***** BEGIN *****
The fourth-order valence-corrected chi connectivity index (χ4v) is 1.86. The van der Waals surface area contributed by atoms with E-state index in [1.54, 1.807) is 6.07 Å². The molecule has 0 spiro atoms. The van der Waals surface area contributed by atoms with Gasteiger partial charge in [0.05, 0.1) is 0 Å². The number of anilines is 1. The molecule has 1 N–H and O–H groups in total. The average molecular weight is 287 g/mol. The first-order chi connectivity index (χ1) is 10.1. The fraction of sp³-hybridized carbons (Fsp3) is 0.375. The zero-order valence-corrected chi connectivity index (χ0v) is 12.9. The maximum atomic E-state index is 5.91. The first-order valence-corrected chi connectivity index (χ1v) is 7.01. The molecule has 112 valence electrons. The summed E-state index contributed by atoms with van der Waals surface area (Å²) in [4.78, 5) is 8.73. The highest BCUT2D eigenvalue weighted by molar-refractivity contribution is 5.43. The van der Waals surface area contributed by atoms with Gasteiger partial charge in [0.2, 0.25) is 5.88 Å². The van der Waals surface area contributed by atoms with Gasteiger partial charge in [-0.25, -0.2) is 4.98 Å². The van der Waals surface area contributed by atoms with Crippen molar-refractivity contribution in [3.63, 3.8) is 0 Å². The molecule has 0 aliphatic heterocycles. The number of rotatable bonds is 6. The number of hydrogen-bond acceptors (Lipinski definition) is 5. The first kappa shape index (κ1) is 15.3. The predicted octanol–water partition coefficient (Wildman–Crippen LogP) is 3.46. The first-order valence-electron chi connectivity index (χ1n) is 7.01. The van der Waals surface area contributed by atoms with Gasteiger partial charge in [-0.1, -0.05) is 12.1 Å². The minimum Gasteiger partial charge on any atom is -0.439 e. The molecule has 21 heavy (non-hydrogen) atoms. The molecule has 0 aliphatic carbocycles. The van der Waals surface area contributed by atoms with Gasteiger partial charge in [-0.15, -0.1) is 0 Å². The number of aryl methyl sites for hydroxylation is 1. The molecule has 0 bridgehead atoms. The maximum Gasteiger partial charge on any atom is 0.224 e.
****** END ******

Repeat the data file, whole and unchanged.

The fourth-order valence-corrected chi connectivity index (χ4v) is 1.86. The van der Waals surface area contributed by atoms with E-state index in [1.54, 1.807) is 6.07 Å². The molecule has 0 spiro atoms. The van der Waals surface area contributed by atoms with Gasteiger partial charge in [0.05, 0.1) is 0 Å². The number of anilines is 1. The molecule has 1 N–H and O–H groups in total. The average molecular weight is 287 g/mol. The first-order chi connectivity index (χ1) is 10.1. The fraction of sp³-hybridized carbons (Fsp3) is 0.375. The zero-order valence-corrected chi connectivity index (χ0v) is 12.9. The maximum atomic E-state index is 5.91. The first-order valence-corrected chi connectivity index (χ1v) is 7.01. The molecule has 112 valence electrons. The summed E-state index contributed by atoms with van der Waals surface area (Å²) in [4.78, 5) is 8.73. The highest BCUT2D eigenvalue weighted by molar-refractivity contribution is 5.43. The van der Waals surface area contributed by atoms with Gasteiger partial charge in [0.2, 0.25) is 5.88 Å². The van der Waals surface area contributed by atoms with Gasteiger partial charge in [-0.25, -0.2) is 4.98 Å². The van der Waals surface area contributed by atoms with Crippen molar-refractivity contribution in [3.63, 3.8) is 0 Å². The molecule has 0 aliphatic heterocycles. The number of rotatable bonds is 6. The number of hydrogen-bond acceptors (Lipinski definition) is 5. The first kappa shape index (κ1) is 15.3. The predicted octanol–water partition coefficient (Wildman–Crippen LogP) is 3.46. The first-order valence-electron chi connectivity index (χ1n) is 7.01. The van der Waals surface area contributed by atoms with Gasteiger partial charge in [-0.1, -0.05) is 12.1 Å². The minimum Gasteiger partial charge on any atom is -0.439 e. The molecule has 21 heavy (non-hydrogen) atoms. The molecule has 0 aliphatic carbocycles. The van der Waals surface area contributed by atoms with Gasteiger partial charge in [-0.15, -0.1) is 0 Å². The number of aryl methyl sites for hydroxylation is 1. The molecule has 0 bridgehead atoms. The maximum Gasteiger partial charge on any atom is 0.224 e.